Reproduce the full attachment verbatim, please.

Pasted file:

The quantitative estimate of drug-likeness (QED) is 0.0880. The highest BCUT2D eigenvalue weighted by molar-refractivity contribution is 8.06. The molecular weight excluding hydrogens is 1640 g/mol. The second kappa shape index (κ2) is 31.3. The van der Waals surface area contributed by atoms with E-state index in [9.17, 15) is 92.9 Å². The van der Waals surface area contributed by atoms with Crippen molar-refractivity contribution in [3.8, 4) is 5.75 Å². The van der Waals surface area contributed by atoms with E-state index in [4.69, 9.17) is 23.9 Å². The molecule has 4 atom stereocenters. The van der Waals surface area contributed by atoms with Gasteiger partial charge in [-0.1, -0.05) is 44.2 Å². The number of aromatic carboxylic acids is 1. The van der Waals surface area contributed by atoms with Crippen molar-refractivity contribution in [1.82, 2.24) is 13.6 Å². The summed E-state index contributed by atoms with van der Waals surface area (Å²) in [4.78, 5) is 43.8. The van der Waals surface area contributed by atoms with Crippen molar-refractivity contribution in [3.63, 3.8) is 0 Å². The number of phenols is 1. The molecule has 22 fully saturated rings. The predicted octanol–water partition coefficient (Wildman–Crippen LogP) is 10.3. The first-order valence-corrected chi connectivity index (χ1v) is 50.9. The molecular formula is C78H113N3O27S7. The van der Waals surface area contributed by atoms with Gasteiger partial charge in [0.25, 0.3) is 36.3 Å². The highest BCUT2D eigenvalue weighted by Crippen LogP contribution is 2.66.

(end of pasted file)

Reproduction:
The quantitative estimate of drug-likeness (QED) is 0.0880. The highest BCUT2D eigenvalue weighted by molar-refractivity contribution is 8.06. The molecular weight excluding hydrogens is 1640 g/mol. The second kappa shape index (κ2) is 31.3. The van der Waals surface area contributed by atoms with E-state index in [9.17, 15) is 92.9 Å². The van der Waals surface area contributed by atoms with Crippen molar-refractivity contribution in [3.8, 4) is 5.75 Å². The van der Waals surface area contributed by atoms with E-state index in [4.69, 9.17) is 23.9 Å². The molecule has 4 atom stereocenters. The van der Waals surface area contributed by atoms with Gasteiger partial charge in [-0.1, -0.05) is 44.2 Å². The number of aromatic carboxylic acids is 1. The van der Waals surface area contributed by atoms with Crippen molar-refractivity contribution in [1.82, 2.24) is 13.6 Å². The summed E-state index contributed by atoms with van der Waals surface area (Å²) in [4.78, 5) is 43.8. The van der Waals surface area contributed by atoms with Crippen molar-refractivity contribution in [3.63, 3.8) is 0 Å². The number of phenols is 1. The molecule has 22 fully saturated rings. The predicted octanol–water partition coefficient (Wildman–Crippen LogP) is 10.3. The first-order valence-corrected chi connectivity index (χ1v) is 50.9. The molecular formula is C78H113N3O27S7. The van der Waals surface area contributed by atoms with Gasteiger partial charge in [0.25, 0.3) is 36.3 Å². The highest BCUT2D eigenvalue weighted by Crippen LogP contribution is 2.66.